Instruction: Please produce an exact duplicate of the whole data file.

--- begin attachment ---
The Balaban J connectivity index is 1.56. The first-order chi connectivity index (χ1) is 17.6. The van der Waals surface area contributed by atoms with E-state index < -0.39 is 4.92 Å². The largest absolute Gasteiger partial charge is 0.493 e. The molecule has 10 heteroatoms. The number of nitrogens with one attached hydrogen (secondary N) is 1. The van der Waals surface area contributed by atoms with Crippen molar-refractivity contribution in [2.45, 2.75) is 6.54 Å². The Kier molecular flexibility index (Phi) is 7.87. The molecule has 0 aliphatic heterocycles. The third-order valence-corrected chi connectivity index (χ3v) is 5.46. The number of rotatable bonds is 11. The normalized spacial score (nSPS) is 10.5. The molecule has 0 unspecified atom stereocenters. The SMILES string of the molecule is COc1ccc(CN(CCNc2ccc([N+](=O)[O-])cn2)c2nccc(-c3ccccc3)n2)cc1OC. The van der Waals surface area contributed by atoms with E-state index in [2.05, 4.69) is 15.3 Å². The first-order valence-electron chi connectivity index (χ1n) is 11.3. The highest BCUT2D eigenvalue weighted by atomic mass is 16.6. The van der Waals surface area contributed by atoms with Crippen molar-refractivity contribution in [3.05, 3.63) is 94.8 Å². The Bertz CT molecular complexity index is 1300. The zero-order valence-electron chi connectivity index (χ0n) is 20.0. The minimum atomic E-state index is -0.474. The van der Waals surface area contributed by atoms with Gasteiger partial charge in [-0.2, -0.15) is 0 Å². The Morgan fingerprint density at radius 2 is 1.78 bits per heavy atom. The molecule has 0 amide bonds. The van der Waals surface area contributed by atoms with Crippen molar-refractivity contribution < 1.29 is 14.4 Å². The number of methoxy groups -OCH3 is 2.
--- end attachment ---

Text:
The Balaban J connectivity index is 1.56. The first-order chi connectivity index (χ1) is 17.6. The van der Waals surface area contributed by atoms with E-state index < -0.39 is 4.92 Å². The largest absolute Gasteiger partial charge is 0.493 e. The molecule has 10 heteroatoms. The number of nitrogens with one attached hydrogen (secondary N) is 1. The van der Waals surface area contributed by atoms with Crippen molar-refractivity contribution in [2.45, 2.75) is 6.54 Å². The Kier molecular flexibility index (Phi) is 7.87. The molecule has 0 aliphatic heterocycles. The third-order valence-corrected chi connectivity index (χ3v) is 5.46. The number of rotatable bonds is 11. The normalized spacial score (nSPS) is 10.5. The molecule has 0 unspecified atom stereocenters. The SMILES string of the molecule is COc1ccc(CN(CCNc2ccc([N+](=O)[O-])cn2)c2nccc(-c3ccccc3)n2)cc1OC. The van der Waals surface area contributed by atoms with E-state index in [2.05, 4.69) is 15.3 Å². The first-order valence-electron chi connectivity index (χ1n) is 11.3. The highest BCUT2D eigenvalue weighted by atomic mass is 16.6. The van der Waals surface area contributed by atoms with Crippen molar-refractivity contribution in [3.05, 3.63) is 94.8 Å². The Bertz CT molecular complexity index is 1300. The zero-order valence-electron chi connectivity index (χ0n) is 20.0. The minimum atomic E-state index is -0.474. The van der Waals surface area contributed by atoms with Gasteiger partial charge in [-0.2, -0.15) is 0 Å². The Morgan fingerprint density at radius 2 is 1.78 bits per heavy atom. The molecule has 0 amide bonds. The van der Waals surface area contributed by atoms with Crippen molar-refractivity contribution < 1.29 is 14.4 Å². The number of methoxy groups -OCH3 is 2.